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Research Highlights

August 2011

Catalyst That Makes Hydrogen Gas Breaks Speed Record

Material designed for energy applications is10 times faster than natural enzyme, uses inexpensive metals

Hydrogen Catalyst
The record-breaking catalyst stuffs electrons - the backbone of electricity, seen here as yellow balls or yellow halos - into chemical bonds between hydrogen atoms (H) stolen from water. It uses inexpensive nickel (Ni) to do so, instead of the more common and expensive platinum. Enlarge Image

Results: Looking to nature for their muse, researchers at Pacific Northwest National Laboratory have used a common protein to guide the design of a material that can make energy-storing hydrogen gas. The synthetic material works 10 times faster than the original protein found in water-dwelling microbes, the researchers report in the August 12 issue of the journal Science, clocking in at 100,000 molecules of hydrogen gas every second.

Why It Matters: This reaction is just one part of a series of reactions to split water and make hydrogen gas, but the researchers say the result shows they can learn from nature how to control those reactions to make highly active synthetic catalysts for energy storage, such as in fuel cells. In addition, the natural protein, an enzyme, uses inexpensive, abundant metals in its design, which the team copied. Currently, these materials—called catalysts, because they spur reactions along—rely on very expensive metals such as platinum.

"This nickel-based catalyst is really very fast," said coauthor Dr. Morris Bullock, Director of the Center for Molecular Electrocatalysis at PNNL. "It's about a hundred times faster than the previous molecular catalyst record holder. And from nature, we knew it could be done with abundant and inexpensive nickel or iron."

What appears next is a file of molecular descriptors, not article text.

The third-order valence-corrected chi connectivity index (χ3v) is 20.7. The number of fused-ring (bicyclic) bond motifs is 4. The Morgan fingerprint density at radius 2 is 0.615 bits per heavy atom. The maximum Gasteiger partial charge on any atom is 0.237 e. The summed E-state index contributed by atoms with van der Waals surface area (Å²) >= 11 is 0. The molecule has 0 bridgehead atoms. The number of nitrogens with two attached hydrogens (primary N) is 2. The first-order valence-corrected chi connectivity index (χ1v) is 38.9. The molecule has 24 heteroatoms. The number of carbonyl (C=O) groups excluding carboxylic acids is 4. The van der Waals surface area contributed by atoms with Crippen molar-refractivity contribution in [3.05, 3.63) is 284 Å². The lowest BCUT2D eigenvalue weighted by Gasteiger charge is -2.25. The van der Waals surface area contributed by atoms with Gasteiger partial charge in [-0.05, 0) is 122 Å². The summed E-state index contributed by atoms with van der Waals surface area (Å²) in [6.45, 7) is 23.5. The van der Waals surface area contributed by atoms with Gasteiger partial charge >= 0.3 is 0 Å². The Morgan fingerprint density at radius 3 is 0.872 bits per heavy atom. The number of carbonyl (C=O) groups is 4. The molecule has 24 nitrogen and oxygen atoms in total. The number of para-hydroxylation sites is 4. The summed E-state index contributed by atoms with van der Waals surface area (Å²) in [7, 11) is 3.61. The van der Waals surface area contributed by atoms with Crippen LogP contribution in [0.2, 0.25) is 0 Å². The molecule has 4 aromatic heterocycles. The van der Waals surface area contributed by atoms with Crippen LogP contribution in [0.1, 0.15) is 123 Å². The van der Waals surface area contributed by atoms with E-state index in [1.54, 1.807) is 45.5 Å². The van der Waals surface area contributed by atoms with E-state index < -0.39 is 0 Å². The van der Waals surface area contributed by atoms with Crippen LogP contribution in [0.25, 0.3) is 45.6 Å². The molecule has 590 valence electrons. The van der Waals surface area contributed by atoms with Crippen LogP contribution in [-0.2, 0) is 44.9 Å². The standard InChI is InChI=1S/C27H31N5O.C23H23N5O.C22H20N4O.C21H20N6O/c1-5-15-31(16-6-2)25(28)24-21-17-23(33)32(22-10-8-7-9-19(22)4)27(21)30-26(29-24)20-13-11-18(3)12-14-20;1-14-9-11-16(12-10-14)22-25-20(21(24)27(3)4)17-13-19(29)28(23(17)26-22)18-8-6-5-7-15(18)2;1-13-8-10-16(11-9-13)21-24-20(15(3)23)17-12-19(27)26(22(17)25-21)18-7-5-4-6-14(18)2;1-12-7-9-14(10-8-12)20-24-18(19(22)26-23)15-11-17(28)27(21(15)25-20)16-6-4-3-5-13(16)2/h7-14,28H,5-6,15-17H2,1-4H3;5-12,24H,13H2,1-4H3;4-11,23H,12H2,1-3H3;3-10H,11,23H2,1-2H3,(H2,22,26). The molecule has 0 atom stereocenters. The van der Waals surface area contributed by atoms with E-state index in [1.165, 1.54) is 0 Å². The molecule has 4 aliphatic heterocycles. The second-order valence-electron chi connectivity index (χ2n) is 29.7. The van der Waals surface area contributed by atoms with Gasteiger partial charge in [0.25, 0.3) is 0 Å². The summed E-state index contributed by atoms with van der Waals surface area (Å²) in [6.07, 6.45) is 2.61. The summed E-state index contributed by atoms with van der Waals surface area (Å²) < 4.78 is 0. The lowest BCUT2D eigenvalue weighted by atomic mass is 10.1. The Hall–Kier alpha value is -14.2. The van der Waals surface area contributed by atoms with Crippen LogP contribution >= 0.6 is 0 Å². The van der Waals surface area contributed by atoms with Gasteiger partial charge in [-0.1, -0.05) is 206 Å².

To learn more, read the press release.

Also, you can now view the abstract, reprint, and full text of the article in Science directly, without having to go through the Science member login screen.

Acknowledgments: This work was supported by the U.S. Department of Energy Office of Science.

This work was done by Monte L. Helm, visiting researcher from Fort Lewis College; Michael P. Stewart, R. Morris Bullock, M. Rakowski DuBois, Daniel L. DuBois of PNNL.

Reference: Monte L. Helm, Michael P. Stewart, R. Morris Bullock, M. Rakowski DuBois, Daniel L. DuBois, "A Synthetic Nickel Electrocatalyst With a Turnover Frequency Above 100,000 s-1 for H2 Production." Science 333(6044):863-866. DOI 10.1126/science.1205864.

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Stuffing Bonds

Electrical energy is nothing more than electrons. These same electrons are what tie atoms together when they are chemically bound to each other in molecules such as hydrogen gas. Stuffing electrons into chemical bonds is one way to store electrical energy, which is particularly important for renewable, sustainable energy sources like solar or wind power. Converting the chemical bonds back into flowing electricity when the sun isn't shining or the wind isn't blowing allows the use of the stored energy, such as in a fuel cell that runs on hydrogen.

Electrons are often stored in batteries, but Bullock and his colleagues want to take advantage of the closer packing available in chemicals.

"We want to store energy as densely as possible. Chemical bonds can store a huge amount of energy in a small amount of physical space," said Bullock.

Biology stores energy densely all the time. Plants use photosynthesis to store the sun's energy in chemical bonds, which people use when they eat food. And a common microbe stores energy in the bonds of hydrogen gas with the help of a protein called a hydrogenase.

Because the hydrogenases found in nature don't last as long as ones that are built out of tougher chemicals, the researchers wanted to pull out the active portion of the biological hydrogenase and redesign it with a stable chemical backbone.